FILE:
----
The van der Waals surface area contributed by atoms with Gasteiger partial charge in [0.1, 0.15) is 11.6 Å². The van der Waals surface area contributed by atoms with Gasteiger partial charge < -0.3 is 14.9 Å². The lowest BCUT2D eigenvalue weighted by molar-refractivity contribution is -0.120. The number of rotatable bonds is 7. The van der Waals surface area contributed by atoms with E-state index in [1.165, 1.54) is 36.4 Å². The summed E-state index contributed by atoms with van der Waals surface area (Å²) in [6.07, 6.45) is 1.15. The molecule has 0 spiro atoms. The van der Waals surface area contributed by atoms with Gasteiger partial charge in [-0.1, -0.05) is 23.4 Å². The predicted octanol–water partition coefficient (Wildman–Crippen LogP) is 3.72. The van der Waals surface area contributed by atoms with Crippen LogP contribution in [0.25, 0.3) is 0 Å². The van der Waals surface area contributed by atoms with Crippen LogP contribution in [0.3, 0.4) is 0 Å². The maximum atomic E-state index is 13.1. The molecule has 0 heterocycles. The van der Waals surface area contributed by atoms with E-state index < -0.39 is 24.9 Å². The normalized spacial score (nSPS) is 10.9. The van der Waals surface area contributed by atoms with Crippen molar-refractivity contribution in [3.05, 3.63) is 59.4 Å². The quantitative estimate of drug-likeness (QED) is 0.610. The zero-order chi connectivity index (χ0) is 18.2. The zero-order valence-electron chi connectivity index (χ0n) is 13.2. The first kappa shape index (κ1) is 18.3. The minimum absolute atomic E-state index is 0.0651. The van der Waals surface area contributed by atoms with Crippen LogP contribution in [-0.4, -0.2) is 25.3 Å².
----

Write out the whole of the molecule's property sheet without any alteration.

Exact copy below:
The van der Waals surface area contributed by atoms with Gasteiger partial charge in [0.1, 0.15) is 11.6 Å². The van der Waals surface area contributed by atoms with Gasteiger partial charge < -0.3 is 14.9 Å². The lowest BCUT2D eigenvalue weighted by molar-refractivity contribution is -0.120. The number of rotatable bonds is 7. The van der Waals surface area contributed by atoms with E-state index in [1.165, 1.54) is 36.4 Å². The summed E-state index contributed by atoms with van der Waals surface area (Å²) in [6.07, 6.45) is 1.15. The molecule has 0 spiro atoms. The van der Waals surface area contributed by atoms with Gasteiger partial charge in [-0.1, -0.05) is 23.4 Å². The predicted octanol–water partition coefficient (Wildman–Crippen LogP) is 3.72. The van der Waals surface area contributed by atoms with Crippen LogP contribution in [0.25, 0.3) is 0 Å². The van der Waals surface area contributed by atoms with Crippen LogP contribution in [0.3, 0.4) is 0 Å². The maximum atomic E-state index is 13.1. The molecule has 0 heterocycles. The van der Waals surface area contributed by atoms with E-state index < -0.39 is 24.9 Å². The normalized spacial score (nSPS) is 10.9. The van der Waals surface area contributed by atoms with Crippen molar-refractivity contribution in [3.05, 3.63) is 59.4 Å². The quantitative estimate of drug-likeness (QED) is 0.610. The zero-order chi connectivity index (χ0) is 18.2. The zero-order valence-electron chi connectivity index (χ0n) is 13.2. The first kappa shape index (κ1) is 18.3. The minimum absolute atomic E-state index is 0.0651. The van der Waals surface area contributed by atoms with Crippen LogP contribution in [-0.4, -0.2) is 25.3 Å².